There is lots of different kinds of data. I think more and more the public wants LOTS of data all at once so that they can quickly skim and find what is most meaningful to them.

BSU dad brochure2

It’s a nice size. Folds up as a small brochure (6″x3″) and folds out as a small poster (18″x12″).

BSU data brochure3

It’s a nice paper weight. I know, this sounds weird, but if you’re going to be printing nice graphics, you want to have nice paper on which to put them.

Thanks for the great visit Boise State U! Until next time!

Assessment on the Go!

2015-03-14_OhNoLogo22-abby3Summer is busy! Between attending conferences, catching up on planning items, and (hopefully) a little R&R, people are here, there, and everywhere. What’s a data head to do?

As you know, my summer goals include all things data visualizations. In my search for learning and inspiration, I stumbled across the podcast Data Stories. With my 32-minute commute to work everyday, listening to hosts Moritz and Enrico on Data Stories is perfect. I first got hooked on an episode with Miriah Meyer about exploratory data viz tools. Imagine talking about data visualizations, data tools, and methods with your friends – that’s Data Stories. Was Miriah’s research waaaaay beyond me?? Yes. BUT it was so enjoyable to listen their banter AND it gave me lot of ideas, so I was drawn back to DS for more.

data-stories_original

Here’s why I like it:

  • Data + friendship = my favorite
  • Cataloged points in each episode, so you can pick and choose the parts of an individual episode you want to listen to – just visit their website. Some of the episode topics are over my head, so this is a useful tool!
  • Learn, get inspired, and brainstorm ideas all while on your way to work
  • Resources galore – they always provide related and discussed links from each episode on their website – very handy!
  • You can subscribe (read: automatic updates! no thinking invovled!)

Go ahead, peruse the Data Stories archives, get onto your favorite podcast app, and binge! Next in my queue are about data art and data journalism. The perfect complement to a summer on the go.

See you next week!

Visualization Mapping

2015-03-14_OhNoLogo22-abby3I’m on an Edward Tufte kick – you’ll see this throughout the summer from me. I went to Edward Tufte’s one day course a month ago (I HIGHLY recommend it for anyone interested in doing data visualizations). One newer thing that Tufte showcased was an app he designed with Adam Schwartz called ImageQuilts (IQ). It’s an app that works with Chrome. (After you download the app) When you Google Image Search something you can click the “IQ” button next to your browser IQ app button and have it make a collage (“quilt”) of the images. Very cool. You can change each image’s size, pick what goes into the collage, use grayscale, etc. I’ve used it to quickly map ideas for how to best visualize data about student learning, or how to best use Excel 2013, or to make a visual list of the best task apps (it’s a summer goal). Instead of having a written list of ideas, I now have a visual list of ideas. Not to mention, IQ makes great quick images for presentations. IQ has been helpful in my quest to do better and more compelling visualizations with my data.

Here’s *one I made of my summer travels (can you tell where I’m headed this summer???? I’ll give you a hint: there are 5 locations total):

Abby travels image

You can download ImageQuilts in the Chrome Web Store. It’s free! There are easy instructions on the ImageQuilt website (as well as some examples). So go ahead you assessment geeks and play around with IQ and see how it helps you. I’d love to see what you make!

*Quick disclaimer: I created none of these images. They were gathered by Google Image Search. I take no credit for any individual image.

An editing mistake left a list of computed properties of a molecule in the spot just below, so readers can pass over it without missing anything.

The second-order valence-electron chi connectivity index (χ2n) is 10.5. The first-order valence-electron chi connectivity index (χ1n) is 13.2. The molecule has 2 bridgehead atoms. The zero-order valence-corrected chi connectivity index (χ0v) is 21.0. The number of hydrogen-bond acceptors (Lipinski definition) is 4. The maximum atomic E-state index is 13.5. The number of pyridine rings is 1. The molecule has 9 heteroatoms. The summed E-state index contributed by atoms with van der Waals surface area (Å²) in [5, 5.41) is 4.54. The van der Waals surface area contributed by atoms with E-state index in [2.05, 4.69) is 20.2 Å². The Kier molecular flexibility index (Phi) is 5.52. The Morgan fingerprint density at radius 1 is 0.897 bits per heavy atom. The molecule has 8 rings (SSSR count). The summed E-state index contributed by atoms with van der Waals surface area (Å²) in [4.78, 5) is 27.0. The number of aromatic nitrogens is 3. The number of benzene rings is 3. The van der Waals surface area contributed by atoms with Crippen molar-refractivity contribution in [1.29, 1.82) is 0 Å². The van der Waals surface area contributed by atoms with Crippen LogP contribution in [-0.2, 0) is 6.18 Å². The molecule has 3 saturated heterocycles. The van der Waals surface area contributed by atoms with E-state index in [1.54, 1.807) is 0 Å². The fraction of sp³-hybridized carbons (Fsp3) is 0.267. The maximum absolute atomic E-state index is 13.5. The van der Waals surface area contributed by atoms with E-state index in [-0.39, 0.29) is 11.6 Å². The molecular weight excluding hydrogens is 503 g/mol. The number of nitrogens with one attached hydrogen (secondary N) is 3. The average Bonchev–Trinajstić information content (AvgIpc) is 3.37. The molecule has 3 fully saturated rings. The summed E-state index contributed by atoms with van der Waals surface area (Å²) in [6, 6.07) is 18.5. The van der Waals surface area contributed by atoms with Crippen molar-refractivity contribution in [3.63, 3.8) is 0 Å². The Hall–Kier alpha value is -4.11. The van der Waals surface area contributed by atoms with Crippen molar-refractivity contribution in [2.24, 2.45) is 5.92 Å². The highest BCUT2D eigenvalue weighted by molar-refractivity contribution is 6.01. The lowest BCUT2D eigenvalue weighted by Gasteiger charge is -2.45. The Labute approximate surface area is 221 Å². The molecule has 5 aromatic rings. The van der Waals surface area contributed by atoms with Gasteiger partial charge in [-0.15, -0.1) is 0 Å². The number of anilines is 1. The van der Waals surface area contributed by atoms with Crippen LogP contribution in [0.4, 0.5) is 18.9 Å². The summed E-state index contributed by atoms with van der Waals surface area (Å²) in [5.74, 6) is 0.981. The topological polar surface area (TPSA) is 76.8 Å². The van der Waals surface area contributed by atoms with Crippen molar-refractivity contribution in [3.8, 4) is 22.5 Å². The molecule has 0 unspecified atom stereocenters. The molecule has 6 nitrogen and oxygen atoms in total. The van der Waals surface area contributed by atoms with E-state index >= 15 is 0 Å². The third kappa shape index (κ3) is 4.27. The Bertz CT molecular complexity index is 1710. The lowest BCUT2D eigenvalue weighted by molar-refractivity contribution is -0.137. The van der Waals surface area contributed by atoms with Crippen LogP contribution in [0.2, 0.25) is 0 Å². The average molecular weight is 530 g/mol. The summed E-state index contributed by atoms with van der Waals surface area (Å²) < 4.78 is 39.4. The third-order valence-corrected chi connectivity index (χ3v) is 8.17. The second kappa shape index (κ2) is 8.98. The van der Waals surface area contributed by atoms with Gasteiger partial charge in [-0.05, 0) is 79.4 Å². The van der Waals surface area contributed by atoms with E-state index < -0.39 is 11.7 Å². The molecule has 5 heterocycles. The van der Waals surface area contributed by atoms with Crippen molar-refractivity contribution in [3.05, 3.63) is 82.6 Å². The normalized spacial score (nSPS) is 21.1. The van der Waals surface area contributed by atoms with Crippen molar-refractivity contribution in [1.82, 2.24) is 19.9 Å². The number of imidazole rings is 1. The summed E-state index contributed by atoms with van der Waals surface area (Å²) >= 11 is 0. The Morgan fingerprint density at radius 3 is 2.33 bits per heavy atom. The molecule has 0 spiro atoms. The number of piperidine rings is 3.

Assessment in the Sun: Summer To Do List

2015-03-14_OhNoLogo22-abby3It’s summer and while I’m excited  to relax, I’m also looking forward to CRUSHING my summer office to-do list. There are many tangible items I need to complete (like hanging these 2 pictures that’ve been on my desk for 2 years – bah!), but with more consecutive hours of uninterpreted think time in this season, I’m focusing on those to-do’s that are less task-y and more nebulous. Most of the listed items center around the theme of “get caught up on thinking” – reflecting on our programs and learning goals and what is needed to make these more effective. So here I am, declaring to the world (well…er…the tiny portion of the world who reads this blog) my non-S.M.A.R.T. (yet smart?) assessment goals for the summer season. Maybe some of them will be similar to or complement assessment summer goals of your own (or not!):

  1. Check in with the office’s overall purpose and place in the institutional goals (read: are we on the right direction?)
    1. Review the College’s strategic plan (for the billionth time, but still, I see some part of it differently every time)
    2. Review the office mission statement (and fully memorize it…right now I know it like people know the song Sweet Caroline – I am confident and loud during the favorite parts and then mumble the rest)
    3. Review office 2014-2015 goals
  2. Channel the greats of compelling visual storytelling
    1. Edward Tufte
      1. “Loot” (as ET would say) through Beautiful EvidenceBea Evi coverand The Visual Display of Quantitative InformationVis Display cover
    2. David McCandless
      1. Watch his TED Talk The beauty of data visualization 
    3. Maria Popova
      1. Brain Pickings
    4. The New York Times
  3. Learn a lot of needed stuff (I warned you that these wouldn’t be S.M.A.R.T.!)
    1. Check out my Lynda.com playlist for the summerLynda.com watch list
  4. Figure out the impossible secret solution to how to effectively simultaneously manage (read: juggle like crazy) the dream and the details…the big picture and the little picture…the yearly and the daily…whatever you call it
    1. Commit to relationship with ONE task app (currently I’m courting about 4 – successfully but inefficiently)
    2. Which task apps do you all like? Trello? DropTask? Google Tasks?
  5. Hang those two damn pictures on my desk! Arggg!! (Ok, not an assessment goal, but important nonetheless…)

What’s on your summer assessment to-do list?